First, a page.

A team of four scientists have carried out research on wild edible plants and discovered over 160 species regrouped in 58 families.
The findings were revealed on Monday at the Institute of Scientific and Technological Research (IRST) in a 362-page book titled, "Nutritional Potentials of Wild Edible Plants of Rwanda."
The authors include Dr Jean Baptiste Nduwayezu, the director-general of IRST, Vedaste Minani the institute researcher and a batomist, Emmanuel Munyaneza, a researcher and environmentalist, and Luffo Christopher K. a Tanzanian botanist expert, who previously worked with the institute.
"The research was done to identify and promote wild edible plants that can contribute to the empowerment of the nutritional value in Rwanda," Nduwayezu, who led the team, said at the launch.
He said the research will help fight against malnutrition, especially among children and women.
"There is a problem of poor feeding in Rwanda. Natural foods are richer in Vitamins than modern ones, we wanted to identify nutritional plants so that Rwandans and other countries would benefit from it and start consuming the wild species," he said.
The book was written in English but authors say they will look for Kinyarwanda translation of what are more significant so that Rwandans can easily identify the edible plants.
The Minister of Education, Dr Vencent Biruta, commended the team, saying the research will boost the fight against malnutrition and poverty.
He encouraged academicians and institutions to carry out more researches to contribute to the socio-economic development of the country.
Munyaneza said the wild edible plants can be domesticated and that efforts are ongoing to help Rwandans with the domestication.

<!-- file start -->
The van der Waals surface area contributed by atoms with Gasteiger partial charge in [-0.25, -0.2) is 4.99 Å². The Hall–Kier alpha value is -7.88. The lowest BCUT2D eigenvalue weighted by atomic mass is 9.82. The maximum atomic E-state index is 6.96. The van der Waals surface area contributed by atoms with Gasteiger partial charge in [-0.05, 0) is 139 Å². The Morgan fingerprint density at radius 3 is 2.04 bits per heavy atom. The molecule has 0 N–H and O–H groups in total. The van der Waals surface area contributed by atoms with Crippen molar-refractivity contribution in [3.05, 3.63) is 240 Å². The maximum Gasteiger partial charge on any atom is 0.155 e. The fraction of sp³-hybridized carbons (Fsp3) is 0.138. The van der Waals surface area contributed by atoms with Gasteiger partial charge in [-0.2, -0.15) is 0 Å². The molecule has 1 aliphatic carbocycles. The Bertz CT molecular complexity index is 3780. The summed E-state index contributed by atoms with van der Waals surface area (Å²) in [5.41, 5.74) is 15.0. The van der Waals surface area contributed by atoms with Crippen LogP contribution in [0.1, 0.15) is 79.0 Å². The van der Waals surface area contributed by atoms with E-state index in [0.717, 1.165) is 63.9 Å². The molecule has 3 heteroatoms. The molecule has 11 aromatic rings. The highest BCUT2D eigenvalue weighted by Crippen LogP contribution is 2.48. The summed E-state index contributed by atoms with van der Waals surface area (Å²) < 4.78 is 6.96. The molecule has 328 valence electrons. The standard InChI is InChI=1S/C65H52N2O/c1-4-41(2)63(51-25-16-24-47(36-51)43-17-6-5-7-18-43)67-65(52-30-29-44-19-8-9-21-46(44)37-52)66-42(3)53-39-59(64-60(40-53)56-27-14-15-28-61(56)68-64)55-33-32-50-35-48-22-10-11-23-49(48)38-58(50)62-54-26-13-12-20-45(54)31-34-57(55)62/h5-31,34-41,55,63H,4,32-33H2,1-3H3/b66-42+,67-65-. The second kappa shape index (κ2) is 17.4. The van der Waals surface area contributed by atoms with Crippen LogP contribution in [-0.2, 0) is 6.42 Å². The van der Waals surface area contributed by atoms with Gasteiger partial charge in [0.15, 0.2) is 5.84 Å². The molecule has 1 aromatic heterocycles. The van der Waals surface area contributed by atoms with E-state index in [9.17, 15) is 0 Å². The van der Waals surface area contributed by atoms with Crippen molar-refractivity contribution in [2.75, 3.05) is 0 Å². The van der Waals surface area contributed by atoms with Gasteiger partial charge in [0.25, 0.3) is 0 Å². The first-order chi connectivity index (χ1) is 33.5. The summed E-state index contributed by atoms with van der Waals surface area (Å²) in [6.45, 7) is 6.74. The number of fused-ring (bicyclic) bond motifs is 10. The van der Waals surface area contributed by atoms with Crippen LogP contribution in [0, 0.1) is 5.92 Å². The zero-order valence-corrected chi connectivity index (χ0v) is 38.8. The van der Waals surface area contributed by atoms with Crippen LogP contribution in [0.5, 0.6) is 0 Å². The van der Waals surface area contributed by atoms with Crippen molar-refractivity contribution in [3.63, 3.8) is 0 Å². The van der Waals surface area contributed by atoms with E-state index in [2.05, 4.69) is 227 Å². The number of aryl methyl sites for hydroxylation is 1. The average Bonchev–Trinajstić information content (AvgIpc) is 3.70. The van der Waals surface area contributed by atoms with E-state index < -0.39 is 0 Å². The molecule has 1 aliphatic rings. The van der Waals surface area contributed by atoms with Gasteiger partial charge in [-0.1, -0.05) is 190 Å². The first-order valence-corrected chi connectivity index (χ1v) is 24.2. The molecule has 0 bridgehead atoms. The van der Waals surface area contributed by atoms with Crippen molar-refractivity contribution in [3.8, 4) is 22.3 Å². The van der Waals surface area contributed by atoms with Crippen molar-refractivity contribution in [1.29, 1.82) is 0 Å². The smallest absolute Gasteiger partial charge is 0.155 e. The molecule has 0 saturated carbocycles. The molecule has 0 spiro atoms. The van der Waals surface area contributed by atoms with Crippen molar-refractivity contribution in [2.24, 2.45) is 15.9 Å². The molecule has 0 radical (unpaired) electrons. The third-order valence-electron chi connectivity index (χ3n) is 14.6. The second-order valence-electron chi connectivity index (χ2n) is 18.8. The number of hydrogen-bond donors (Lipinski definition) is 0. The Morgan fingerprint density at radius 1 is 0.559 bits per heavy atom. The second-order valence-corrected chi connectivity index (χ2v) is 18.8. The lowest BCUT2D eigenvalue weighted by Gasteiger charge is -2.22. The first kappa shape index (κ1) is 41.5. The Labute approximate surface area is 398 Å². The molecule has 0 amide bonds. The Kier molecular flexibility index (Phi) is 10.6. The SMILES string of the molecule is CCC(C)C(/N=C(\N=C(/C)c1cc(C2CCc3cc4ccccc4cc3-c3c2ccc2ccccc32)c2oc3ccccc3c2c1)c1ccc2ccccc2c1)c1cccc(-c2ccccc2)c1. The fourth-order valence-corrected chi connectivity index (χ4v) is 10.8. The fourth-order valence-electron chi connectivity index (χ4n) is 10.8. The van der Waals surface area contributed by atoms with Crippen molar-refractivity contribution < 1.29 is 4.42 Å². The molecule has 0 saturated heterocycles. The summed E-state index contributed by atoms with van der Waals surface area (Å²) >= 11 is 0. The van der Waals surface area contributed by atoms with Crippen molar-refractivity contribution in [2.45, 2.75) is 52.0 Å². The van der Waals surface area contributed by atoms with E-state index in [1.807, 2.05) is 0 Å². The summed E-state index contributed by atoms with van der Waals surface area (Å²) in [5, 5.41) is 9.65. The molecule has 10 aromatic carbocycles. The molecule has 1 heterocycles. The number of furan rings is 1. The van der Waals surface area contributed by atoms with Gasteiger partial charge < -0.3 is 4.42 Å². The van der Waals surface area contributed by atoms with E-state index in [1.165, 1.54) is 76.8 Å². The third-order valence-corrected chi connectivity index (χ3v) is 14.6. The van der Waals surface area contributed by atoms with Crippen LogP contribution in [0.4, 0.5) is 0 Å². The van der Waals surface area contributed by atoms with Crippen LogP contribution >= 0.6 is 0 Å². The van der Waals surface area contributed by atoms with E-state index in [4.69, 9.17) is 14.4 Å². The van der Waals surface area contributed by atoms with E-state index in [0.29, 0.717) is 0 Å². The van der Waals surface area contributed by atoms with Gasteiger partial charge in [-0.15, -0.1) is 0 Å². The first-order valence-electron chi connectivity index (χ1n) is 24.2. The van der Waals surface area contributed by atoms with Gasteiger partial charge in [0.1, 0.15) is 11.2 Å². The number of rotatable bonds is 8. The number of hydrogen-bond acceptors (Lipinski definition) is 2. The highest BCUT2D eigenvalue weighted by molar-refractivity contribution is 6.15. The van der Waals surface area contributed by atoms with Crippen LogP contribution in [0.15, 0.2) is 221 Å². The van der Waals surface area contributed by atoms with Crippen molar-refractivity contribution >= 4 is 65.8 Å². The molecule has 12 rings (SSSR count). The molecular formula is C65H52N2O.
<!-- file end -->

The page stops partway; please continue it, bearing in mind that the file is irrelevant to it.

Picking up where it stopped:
Universities, institutions and policymakers were urged to work together to help the population understand the significance of the research finding.
Some wild edible plants are bitter, but the researchers say Rwandans would understand that it is more important to know how to use them.
The researchers also say the wild edible plants will cause no harm to the lives of people as empirical research was done on each and every kind of plant.
Minani said the research finding would enhance livelihood.
"We want diverse and well-balanced diet. We don't want to encourage people to avoid some plants," Minani said.
During the launch, the researchers were urged not to stop at publishing the findings, but also sensitise people on how to use the edible wild plants.
"For this book to be important, it should be published in other languages, especially Kinyarwanda, and should be available in various libraries. Rwandans also need to get more explanations about wild edible plants," said Theophile Ntwali, a 4th year Crop Science student at the National University of Rwanda.
Researchers say almost all wild plants are edible. Some plants are consumable through their leaves or roots, and others the shoot and fruits.
The research was done in ecological zones of Rwanda Nyungwe and Akagera parks, in Bugesera district.